Once left behind, north end of Las Vegas Strip humming along with development

Miranda Alam/Special to the Sun

Construction continues on the expansion of the Las Vegas Convention Center in Las Vegas on Thursday, Oct. 24, 2019.

For the past three decades, Leon Boghossian has visited Las Vegas about twice a year.

The Rhode Island resident has seen many changes to the city during that time, but is particularly impressed with what’s happening now at the north end of the Strip.

“There’s a lot going on in this area,” said Boghossian, walking north on Las Vegas Boulevard near Resorts World Drive. “The changes, in my opinion, have been all positive. It’s really great to see.”

As he talked, construction sounds could be heard to the west as workers labored on the $4 billion, 59-story Resorts World Las Vegas project, which is being built on the site formerly occupied by the Stardust.

To the east, Boghossian could see work being done on a $935 million expansion of the Las Vegas Convention Center. The project, which will also feature a renovation of the existing space, will cost $1.5 billion and be complete in early 2021.

A short walk to the north of where Boghossian stood sits Circus Circus, the family-themed former MGM Resorts International property that is in the process of being sold to Treasure Island owner Phil Ruffin for $825 million.

Ruffin plans for improvements to the Circus Circus campus, which could include the sale or leasing of the adjacent 37-acre festival grounds on the corner of Las Vegas Boulevard and Sahara Avenue that was part of the purchase.

Ruffin called it a “hot piece of ground” and hinted at some type of entertainment development.

“It could be a billion-dollar deal,” Ruffin said. “We’re working on it. (The Circus Circus deal) is not only a land play, but it has cash flow on top. It’s the best of both worlds. This is a great investment for me.”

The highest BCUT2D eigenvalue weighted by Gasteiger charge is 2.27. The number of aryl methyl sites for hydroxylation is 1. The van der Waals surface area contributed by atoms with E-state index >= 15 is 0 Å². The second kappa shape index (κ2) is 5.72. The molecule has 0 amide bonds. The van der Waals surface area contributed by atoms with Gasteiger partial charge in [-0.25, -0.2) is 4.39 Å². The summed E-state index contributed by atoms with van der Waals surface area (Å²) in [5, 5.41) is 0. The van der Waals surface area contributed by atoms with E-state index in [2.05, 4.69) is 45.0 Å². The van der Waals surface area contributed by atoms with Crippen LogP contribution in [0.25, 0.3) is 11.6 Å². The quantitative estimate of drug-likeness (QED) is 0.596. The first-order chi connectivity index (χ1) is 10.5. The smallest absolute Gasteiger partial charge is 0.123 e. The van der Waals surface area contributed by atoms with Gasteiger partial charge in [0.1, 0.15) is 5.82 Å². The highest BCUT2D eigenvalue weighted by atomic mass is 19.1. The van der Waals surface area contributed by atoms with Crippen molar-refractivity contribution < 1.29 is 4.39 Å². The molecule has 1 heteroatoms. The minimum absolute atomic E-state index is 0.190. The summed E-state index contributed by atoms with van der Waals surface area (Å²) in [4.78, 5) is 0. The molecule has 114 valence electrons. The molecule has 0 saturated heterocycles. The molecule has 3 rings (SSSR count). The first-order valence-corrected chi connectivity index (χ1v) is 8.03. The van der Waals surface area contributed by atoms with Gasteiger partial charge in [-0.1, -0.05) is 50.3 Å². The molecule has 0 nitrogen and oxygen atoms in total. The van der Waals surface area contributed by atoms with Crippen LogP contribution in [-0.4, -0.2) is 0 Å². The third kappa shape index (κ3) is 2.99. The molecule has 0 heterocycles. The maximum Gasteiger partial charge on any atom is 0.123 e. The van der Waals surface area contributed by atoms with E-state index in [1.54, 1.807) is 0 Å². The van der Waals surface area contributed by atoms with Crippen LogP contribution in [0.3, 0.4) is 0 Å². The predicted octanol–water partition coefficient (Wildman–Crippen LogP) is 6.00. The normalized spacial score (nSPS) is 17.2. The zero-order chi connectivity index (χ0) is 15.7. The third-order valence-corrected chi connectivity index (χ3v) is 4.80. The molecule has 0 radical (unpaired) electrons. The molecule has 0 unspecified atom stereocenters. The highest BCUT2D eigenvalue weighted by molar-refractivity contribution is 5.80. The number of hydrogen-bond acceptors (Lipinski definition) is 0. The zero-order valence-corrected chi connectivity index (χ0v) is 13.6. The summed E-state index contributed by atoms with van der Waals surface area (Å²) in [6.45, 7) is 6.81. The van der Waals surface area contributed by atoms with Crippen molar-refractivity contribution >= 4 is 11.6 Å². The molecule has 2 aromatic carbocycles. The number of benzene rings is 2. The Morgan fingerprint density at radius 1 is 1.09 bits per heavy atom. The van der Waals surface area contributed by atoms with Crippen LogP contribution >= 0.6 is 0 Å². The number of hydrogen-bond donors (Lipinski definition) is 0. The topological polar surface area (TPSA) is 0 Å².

“It used to be that you didn’t want to walk much farther north than where I am now,” Boghossian said. “That’s changed. You see a lot more families around now, too. I think the city and developers are doing a great job here.”

In a city where projects have to sometimes vie for attention, Las Vegas seems worlds away from the recession that gripped it and the nation in 2008 and 2009.

“A decade ago, the north end of Las Vegas Boulevard was a beacon of possibility for casino developers,” said Scott Sibella, president of Resorts World Las Vegas. “Today, the revitalization of this area is undeniably on the rise and steadily moving forward with billions of dollars in recent resort and attraction development.”

While the 88-acre Resorts World project and the 200-plus-acre convention center site project — complete with the planned construction of a futuristic underground people-mover transport system — grab the attention of the Strip passersby right away, there are other things happening in the area, too.

Construction is scheduled to begin next year on Majestic Las Vegas, which will be a 620-foot-tall luxury resort two blocks east of the Strip, just across from the convention center buildout on Convention Center Drive. That $850 million nongaming project, according to developer Lorenzo Doumani, is scheduled to be finished in 2023.

A Las Vegas native — his father, Edward, was an early business partner of Steve Wynn — Doumani said he remembers the days when the area was the place to be along the Strip.

“With the Stardust and Riviera and La Concha and El Morocco, the Thunderbird, the El Rancho — that area used to be as nice as anything,” Doumani said. “Over the years, everything shifted south. The north end of the Strip, really, used to be the center of the Strip, but things got neglected over time.”

Real estate and investment firm Witkoff is in the process of redeveloping the Drew, which was formerly the Fontainebleau, across from Circus Circus. That resort — its opening is planned for 2022 — will feature nearly 3,800 hotel rooms and will be 67 stories tall.

Witkoff recently hired gaming industry veteran Bobby Baldwin, a former MGM executive, as CEO of the Drew.

Doumani said he figured another north Strip golden age would come along sooner or later.

“The convention center is the hub, so the area around it had to come back,” Doumani said. “It just took maybe a little longer than I expected. There wasn’t a doubt in my mind that it would come back. In 10 years, the north end of the Strip will be the newer end. It’s funny how things work.”

After all, whether it’s Allegiant Stadium (future home of the NFL’s Raiders and UNLV football), the under-construction Circa Resort in downtown, or the MSG Sphere (just a few blocks south of the convention center), Las Vegas is a city that is constantly evolving, Doumani said.

“It’s a unique place — it’s unlike any place in the world,” Doumani said. “The north part of the Strip did get run down over time, but it’s exciting to see everything that’s happening now.”